Earlier, there was no specific Green Building code mandatory in India and the country was driven more by the aspirations of private companies than legislation set by government. There was just an EIA clearance process by Ministry of Environment, Forest and Climate Change (MoEF) for which there were various stipulated conditions mentioned in the environment clearance. Now, however, the scenario has changed drastically.
According to Mala Singh, Co-Chairperson, IGBC Mumbai Chapter, the environmental norms have been made more stringent, also most of the green building norms are an integral part of the clearance. All construction projects with more than construction area of 20,000 sq.mt. India hopes to be a global leader by 2025, on-ground implementation of these policies is a vital aspect for making environmental sustainability a ground reality. The clearance mandates norms for waste management, sewage treatment, rainwater harvesting and generation of solar power and climate-compliant thermal envelope of all built structures. Certified green buildings are now incentivised based on the achieved benchmark levels. Several states in India including Maharashtra, have now FSI benefits to the developers as per new development control rules and reduction in development charges along with rebate in property tax to the tenements. Environment clearance conditions and green building norms have lot of synergy altogether to ensure overall sustainability in any project including implementation of ECBC and NBC Codes from the design planning level. If India hopes to be a global leader by 2025, on-ground implementation of these policies is a vital aspect for making environmental sustainability a ground reality. Green governance is the most neglected aspect of policy implementation. Due to the various government campaigns like Swacch Bharat Abhiyan, Make in India, Clean and Green India, etc. every person is becoming gradually aware of environmental degradation and subsequent need for conservation. Hence, demands green homes.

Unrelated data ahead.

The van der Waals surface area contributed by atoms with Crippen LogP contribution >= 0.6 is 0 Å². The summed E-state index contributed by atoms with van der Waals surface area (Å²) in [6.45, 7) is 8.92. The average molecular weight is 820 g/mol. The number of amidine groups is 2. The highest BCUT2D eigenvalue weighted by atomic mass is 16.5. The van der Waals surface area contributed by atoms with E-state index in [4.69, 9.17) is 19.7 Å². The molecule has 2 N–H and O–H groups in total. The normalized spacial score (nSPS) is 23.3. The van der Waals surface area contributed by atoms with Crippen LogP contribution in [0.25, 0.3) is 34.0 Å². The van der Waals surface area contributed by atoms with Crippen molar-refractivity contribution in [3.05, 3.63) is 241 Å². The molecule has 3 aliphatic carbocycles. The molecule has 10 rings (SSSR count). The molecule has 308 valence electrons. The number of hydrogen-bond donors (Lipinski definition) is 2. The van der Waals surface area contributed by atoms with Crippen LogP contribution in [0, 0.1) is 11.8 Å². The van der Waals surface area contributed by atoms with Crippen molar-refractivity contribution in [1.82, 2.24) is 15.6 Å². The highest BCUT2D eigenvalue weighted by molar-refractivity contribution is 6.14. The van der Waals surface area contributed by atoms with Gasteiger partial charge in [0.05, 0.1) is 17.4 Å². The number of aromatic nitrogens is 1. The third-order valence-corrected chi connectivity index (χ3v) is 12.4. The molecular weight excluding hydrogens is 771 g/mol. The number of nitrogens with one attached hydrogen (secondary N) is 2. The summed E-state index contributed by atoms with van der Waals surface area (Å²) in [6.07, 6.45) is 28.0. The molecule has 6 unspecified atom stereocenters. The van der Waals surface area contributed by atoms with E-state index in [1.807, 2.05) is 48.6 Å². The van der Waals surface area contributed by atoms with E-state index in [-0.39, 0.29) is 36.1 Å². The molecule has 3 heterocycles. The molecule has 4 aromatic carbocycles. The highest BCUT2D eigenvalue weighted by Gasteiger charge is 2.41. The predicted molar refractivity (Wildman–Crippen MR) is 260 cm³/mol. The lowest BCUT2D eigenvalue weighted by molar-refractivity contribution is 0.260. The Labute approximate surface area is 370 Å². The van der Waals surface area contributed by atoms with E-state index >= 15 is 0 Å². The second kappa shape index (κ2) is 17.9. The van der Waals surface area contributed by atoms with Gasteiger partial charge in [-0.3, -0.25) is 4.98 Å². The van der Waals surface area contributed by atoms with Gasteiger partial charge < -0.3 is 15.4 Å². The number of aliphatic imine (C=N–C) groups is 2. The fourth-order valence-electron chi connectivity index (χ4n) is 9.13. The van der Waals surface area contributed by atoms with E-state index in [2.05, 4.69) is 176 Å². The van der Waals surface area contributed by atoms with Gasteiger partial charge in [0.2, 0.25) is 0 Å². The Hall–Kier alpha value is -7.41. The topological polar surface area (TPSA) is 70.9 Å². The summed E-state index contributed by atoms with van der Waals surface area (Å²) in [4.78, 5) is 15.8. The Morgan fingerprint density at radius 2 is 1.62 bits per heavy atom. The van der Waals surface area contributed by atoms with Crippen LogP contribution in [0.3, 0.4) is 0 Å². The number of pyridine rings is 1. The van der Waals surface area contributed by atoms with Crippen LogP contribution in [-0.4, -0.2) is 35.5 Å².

Current status of green ratings
Indian Green Building Council (IGBC) has more than 25 rating systems in India to promote green building movement. “Site sustainability, water efficiency, enhanced energy performance, sustainable building materials and indoor environmental quality are the sustainability parameters that must account for- in the planning, design and construction of IGBC Certified green buildings. Considering the warm and humid climate of Mumbai, natural and enhanced ventilation with dehumidification is the best method to achieve occupant comfort,” said Singh. The lack of land and water resources in the city’s snug urban fabric, highlight the ardent need for conservation of these resources. Integration of sustainable vegetative pockets in the city is another urgent need to improve the air quality and avoid a Delhi-like consequence.
Availability of green products and materials
In India, so far, the focus has been on environmental protection as a priority; as well as on carbon emissions and waste management. Very little importance was given to product oriented standards till recent time. The development and implementation of standards for green products (such as GreenPro – an IGBC Initiative) is bringing about a change in the market availability of green products and boosting their demand in Indian markets.
Effective communication of green products to consumers in India is also one of the major challenges taking into consideration, the limited knowledge on green products and minimal information disclosure of the same. “The lack of understanding of eco-label usage for products makes it difficult for the consumers to differentiate between the nationally or internationally accepted eco-labels and the spurious self-declared claims made by the manufacturers. IGBC Certified Green buildings result in major resource conservation,” says Singh.
Environment clearance conditions and green building norms have lot of synergy altogether to ensure overall sustainability in any project including implementation of ECBC and NBC Codes from the design planning level.
Mala Singh, Co-Chairperson, IGBC Mumbai Chapter